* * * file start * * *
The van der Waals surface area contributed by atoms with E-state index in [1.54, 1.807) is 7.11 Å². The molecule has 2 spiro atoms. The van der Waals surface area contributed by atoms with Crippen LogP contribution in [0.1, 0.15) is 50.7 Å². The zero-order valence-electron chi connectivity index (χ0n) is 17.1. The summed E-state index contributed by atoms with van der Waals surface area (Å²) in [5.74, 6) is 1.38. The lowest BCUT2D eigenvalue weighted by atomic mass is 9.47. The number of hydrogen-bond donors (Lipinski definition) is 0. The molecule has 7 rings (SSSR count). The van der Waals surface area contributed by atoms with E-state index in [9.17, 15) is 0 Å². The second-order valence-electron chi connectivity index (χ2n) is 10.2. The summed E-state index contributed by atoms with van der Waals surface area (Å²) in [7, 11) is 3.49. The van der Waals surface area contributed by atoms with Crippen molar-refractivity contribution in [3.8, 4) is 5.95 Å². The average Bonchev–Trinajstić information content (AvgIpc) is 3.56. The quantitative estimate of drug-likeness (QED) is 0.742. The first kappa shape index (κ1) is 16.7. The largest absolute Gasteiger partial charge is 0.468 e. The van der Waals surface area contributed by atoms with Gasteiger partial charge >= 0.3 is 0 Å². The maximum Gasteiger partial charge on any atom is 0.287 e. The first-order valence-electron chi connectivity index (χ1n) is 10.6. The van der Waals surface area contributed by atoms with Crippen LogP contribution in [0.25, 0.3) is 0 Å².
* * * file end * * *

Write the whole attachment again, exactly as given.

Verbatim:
The van der Waals surface area contributed by atoms with E-state index in [1.54, 1.807) is 7.11 Å². The molecule has 2 spiro atoms. The van der Waals surface area contributed by atoms with Crippen LogP contribution in [0.1, 0.15) is 50.7 Å². The zero-order valence-electron chi connectivity index (χ0n) is 17.1. The summed E-state index contributed by atoms with van der Waals surface area (Å²) in [5.74, 6) is 1.38. The lowest BCUT2D eigenvalue weighted by atomic mass is 9.47. The number of hydrogen-bond donors (Lipinski definition) is 0. The molecule has 7 rings (SSSR count). The van der Waals surface area contributed by atoms with E-state index in [9.17, 15) is 0 Å². The second-order valence-electron chi connectivity index (χ2n) is 10.2. The summed E-state index contributed by atoms with van der Waals surface area (Å²) in [7, 11) is 3.49. The van der Waals surface area contributed by atoms with Crippen molar-refractivity contribution in [3.8, 4) is 5.95 Å². The average Bonchev–Trinajstić information content (AvgIpc) is 3.56. The quantitative estimate of drug-likeness (QED) is 0.742. The first kappa shape index (κ1) is 16.7. The largest absolute Gasteiger partial charge is 0.468 e. The van der Waals surface area contributed by atoms with Gasteiger partial charge >= 0.3 is 0 Å². The maximum Gasteiger partial charge on any atom is 0.287 e. The first-order valence-electron chi connectivity index (χ1n) is 10.6. The van der Waals surface area contributed by atoms with Crippen LogP contribution in [0.25, 0.3) is 0 Å².